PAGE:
Foreign flagged fishing boats to be banned

TRACY WATKINS, DANYA LEVY AND MICHAEL FIELD
Last updated 15:58 22/05/2012
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Oyang 77
OYANG 77: A Korean-owned fishing boat at the centre of illegal fish dumping claims.

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Foreign flagged fishing boats are to be banned over labour, safety and fisheries concerns.

The Government announced the surprise decision this afternoon amid ongoing controversy over abuses on the boats.

Primary Industries Minister David Carter and Labour Minister Kate Wilkinson said foreign-flagged fishing vessels would no longer be able to legally operate in New Zealand waters after a four-year transition period.

"The Government's decision sends a clear message that New Zealand is serious about the fair treatment of fishing crews, the safety of vessels and its international reputation for ethical and sustainable fishing practices," the ministers said.

Boats will have to be reflagged with New Zealand flags which will require them to meet New Zealand standards and requirements.

Legislation will be introduced to amend the Fisheries Act by the end of the year.

The changes will effect the 12 out of 27 New Zealand fishing companies which use foreign chartered ships.

Carter said the Government acknowledged there would be an economic impact on the companies affected but detailed analysis of the cost had not been completed.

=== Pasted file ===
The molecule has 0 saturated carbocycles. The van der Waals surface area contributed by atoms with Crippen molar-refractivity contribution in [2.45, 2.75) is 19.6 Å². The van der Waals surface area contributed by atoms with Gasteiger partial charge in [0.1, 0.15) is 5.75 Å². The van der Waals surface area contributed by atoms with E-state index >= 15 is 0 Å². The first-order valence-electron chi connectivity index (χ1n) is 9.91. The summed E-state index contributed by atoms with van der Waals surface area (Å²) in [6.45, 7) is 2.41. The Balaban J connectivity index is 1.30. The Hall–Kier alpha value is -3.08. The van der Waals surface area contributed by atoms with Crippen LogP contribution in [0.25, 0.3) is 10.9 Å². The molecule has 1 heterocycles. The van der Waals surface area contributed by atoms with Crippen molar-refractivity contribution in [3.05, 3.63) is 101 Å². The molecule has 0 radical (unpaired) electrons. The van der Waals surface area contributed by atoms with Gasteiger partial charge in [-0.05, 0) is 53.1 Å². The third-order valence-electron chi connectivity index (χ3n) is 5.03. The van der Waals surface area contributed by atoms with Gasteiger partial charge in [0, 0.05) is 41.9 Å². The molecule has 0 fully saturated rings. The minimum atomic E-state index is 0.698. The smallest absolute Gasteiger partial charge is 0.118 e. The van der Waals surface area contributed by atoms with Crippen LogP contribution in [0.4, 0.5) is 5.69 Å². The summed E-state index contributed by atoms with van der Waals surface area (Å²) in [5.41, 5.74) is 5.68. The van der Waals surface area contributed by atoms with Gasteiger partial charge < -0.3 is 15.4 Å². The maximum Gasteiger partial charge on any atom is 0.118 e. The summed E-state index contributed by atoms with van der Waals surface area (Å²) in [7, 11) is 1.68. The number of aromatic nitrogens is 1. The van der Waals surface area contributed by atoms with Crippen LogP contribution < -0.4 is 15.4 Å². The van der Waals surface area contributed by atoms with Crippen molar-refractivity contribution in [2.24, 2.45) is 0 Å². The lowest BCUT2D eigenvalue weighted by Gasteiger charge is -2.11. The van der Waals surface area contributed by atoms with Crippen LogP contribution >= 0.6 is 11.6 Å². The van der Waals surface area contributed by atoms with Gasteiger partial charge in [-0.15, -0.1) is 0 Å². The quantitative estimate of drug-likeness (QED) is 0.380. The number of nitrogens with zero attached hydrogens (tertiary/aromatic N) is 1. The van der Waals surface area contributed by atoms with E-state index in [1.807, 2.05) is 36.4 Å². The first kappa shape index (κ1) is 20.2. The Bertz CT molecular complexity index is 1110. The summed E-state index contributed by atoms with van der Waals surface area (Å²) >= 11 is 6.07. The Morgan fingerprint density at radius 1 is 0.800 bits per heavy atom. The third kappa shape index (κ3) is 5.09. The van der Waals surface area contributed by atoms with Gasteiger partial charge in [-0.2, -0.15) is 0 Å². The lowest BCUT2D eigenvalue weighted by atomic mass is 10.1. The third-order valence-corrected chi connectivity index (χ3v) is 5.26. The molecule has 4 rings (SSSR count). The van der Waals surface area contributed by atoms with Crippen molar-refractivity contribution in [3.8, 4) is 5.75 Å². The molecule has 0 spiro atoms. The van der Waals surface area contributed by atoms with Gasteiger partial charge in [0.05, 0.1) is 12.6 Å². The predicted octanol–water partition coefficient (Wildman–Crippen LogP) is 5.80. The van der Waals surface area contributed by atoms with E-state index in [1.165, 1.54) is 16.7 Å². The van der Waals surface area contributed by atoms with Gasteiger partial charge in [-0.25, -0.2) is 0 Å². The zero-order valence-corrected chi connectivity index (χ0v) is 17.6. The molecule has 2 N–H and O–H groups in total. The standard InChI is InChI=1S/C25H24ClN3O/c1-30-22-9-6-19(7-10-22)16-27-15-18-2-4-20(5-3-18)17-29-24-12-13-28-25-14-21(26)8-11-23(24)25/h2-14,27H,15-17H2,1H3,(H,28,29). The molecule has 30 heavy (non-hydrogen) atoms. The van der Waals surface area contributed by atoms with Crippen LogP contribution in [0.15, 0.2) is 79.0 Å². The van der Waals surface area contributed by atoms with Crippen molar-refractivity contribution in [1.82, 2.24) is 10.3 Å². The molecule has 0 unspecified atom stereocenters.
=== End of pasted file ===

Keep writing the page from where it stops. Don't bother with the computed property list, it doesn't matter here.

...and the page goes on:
Last year all 32 Indonesian crew on the Korean Oyang 75 walked off the ship alleging sexual and physical abuse.

A New Zealand joint ministerial inquiry earlier this year found Korean fishing charters were damaging New Zealand's international reputation.

The Ministry of Primary Industries has laid eight charges of illegally dumping fish overboard against the Oyang 77 which is owned by Korea's largest fishing company, Sajo Oyang.

Its sister ship Oyang 75 already faces 26 charges of dumping fish.

The Korean Embassy said yesterday an inter-departmental delegation would arrive in New Zealand over the next few weeks to investigate concerns with Korean-owned fishing ships.

Carter said the Ministry of Foreign Affairs and Trade was today briefing the Korean government on the changes.

Appalling conditions on foreign charter boats first became public when on August 18, 2010, 38-year-old Korean fishing boat Oyang 70 sank at 4.40am in calm conditions near Bounty Island, 740 kilometres east of Otago.

It went down when its skipper rejected warnings his net was too large.

The deaths, which include that of the skipper, were recently before the Coroner's Court. No findings have yet been published.

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Oyang's tragedy turned the spotlight onto the foreign charter fishing vessels (FCVs) which catch fish worth $650 million a year, the majority of it for Maori iwi quota, in an export industry worth an annual $1.5 billion.

Many of the boats - particularly the Koreans - are old and the around 2500 men from poor third world nations are beaten and forced to work for days without rest, earning between $260 and $460 a month.

Four months after Oyang's sinking, 31-year-old No 1 Insung from Korea, operating out of Bluff, sank in the Ross Sea with the loss of 22 men.

The Government's decision today will not affect foreign boats chasing toothfish in New Zealand's Ross Sea.

- Stuff

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